Every day 5,000 new suspected cases of cholera are registered in Yemen, the world's largest outbreak of the disease, according to the World Heath Organization.

Fadela Chaib, WHO spokeswoman, said at a news conference in the Swiss capital of Geneva on Friday that the situation was "far from being controlled".

"The rainy season has just started and may increase the paths of transmission," she said. "Sustained efforts are required to stop the spread of this disease."

The WHO reported 368,207 suspected cases and 1,828 deaths in the Arabian Peninsula country since late April.

Surveillance data "confirms a slight decline in suspected cases over the past two weeks" in some of the most affected governorates - Amanat Al Asimah, Amran and Sanaa, Chaib said.

But great caution was called for as there is a backlog in reporting and data is still being analysed, she said.

Oxfam, an international charity based in Britain, said: "It is feared that the total number of people infected could eventually rise to over 600,000, making it one of the largest outbreaks since records began in 1949."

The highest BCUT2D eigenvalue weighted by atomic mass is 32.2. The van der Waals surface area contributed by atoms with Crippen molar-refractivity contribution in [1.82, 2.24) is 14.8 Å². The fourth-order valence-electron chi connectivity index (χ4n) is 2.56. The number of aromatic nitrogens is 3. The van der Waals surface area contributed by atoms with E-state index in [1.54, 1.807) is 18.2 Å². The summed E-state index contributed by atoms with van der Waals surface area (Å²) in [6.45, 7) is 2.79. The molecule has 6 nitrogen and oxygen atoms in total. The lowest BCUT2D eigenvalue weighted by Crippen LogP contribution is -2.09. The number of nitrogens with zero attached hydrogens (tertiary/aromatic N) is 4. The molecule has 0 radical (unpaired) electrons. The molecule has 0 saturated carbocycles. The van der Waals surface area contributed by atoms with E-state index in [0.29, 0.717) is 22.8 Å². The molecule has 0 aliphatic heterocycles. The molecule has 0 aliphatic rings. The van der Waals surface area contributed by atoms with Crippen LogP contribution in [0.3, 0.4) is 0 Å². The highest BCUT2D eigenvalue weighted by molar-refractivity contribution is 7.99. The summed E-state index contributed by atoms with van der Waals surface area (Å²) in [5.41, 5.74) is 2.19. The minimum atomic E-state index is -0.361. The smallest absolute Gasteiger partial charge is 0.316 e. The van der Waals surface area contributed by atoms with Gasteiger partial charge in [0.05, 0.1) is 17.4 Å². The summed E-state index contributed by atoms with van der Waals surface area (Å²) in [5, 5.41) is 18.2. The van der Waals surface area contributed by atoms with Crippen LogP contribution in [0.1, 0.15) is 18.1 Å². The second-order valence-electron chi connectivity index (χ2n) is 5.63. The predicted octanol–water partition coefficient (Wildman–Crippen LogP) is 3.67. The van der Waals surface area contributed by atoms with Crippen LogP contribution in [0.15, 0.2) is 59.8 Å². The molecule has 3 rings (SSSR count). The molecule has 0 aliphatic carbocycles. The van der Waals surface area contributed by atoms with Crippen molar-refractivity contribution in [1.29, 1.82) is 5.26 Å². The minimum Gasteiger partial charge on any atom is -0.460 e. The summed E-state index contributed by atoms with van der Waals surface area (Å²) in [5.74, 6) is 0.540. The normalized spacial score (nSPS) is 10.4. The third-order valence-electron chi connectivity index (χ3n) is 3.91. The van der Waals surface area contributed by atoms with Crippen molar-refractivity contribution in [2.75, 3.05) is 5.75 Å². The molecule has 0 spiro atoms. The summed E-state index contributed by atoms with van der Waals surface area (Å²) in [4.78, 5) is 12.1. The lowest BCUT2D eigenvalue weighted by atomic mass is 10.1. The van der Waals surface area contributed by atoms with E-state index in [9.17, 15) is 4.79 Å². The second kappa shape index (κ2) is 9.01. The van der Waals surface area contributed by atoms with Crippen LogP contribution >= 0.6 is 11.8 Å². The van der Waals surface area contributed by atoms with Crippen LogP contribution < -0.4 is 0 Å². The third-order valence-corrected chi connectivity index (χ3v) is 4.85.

The WHO did not provide its latest planning figure.

Rupert Colville, UN human rights spokesman, said on Friday that the fighting between the government forces - backed by Saudi Arabia-led coalition - and the Houthi rebels was "hugely exacerbating the ability to stop this epidemic of cholera".

"The kind of disintegration of the health system in Yemen as a result of the conflict at a time of cholera is an absolutely lethal combination," said Colville.

Oxfam's Kjetil Ostnor said a massive aid was needed for dealing with the crisis, but first of all, a ceasefire must be secured.

"We need access to the whole country. We need to be able to travel in and out of the country and around the country," Ostnor said.

The war has already killed about 10,000 people since it broke out in 2014. At least 15 million people are without safe drinking water or hygienic sanitation. Seven million Yemenis are malnourished.

Source: Al Jazeera and news agencies

Middle East, Yemen, Health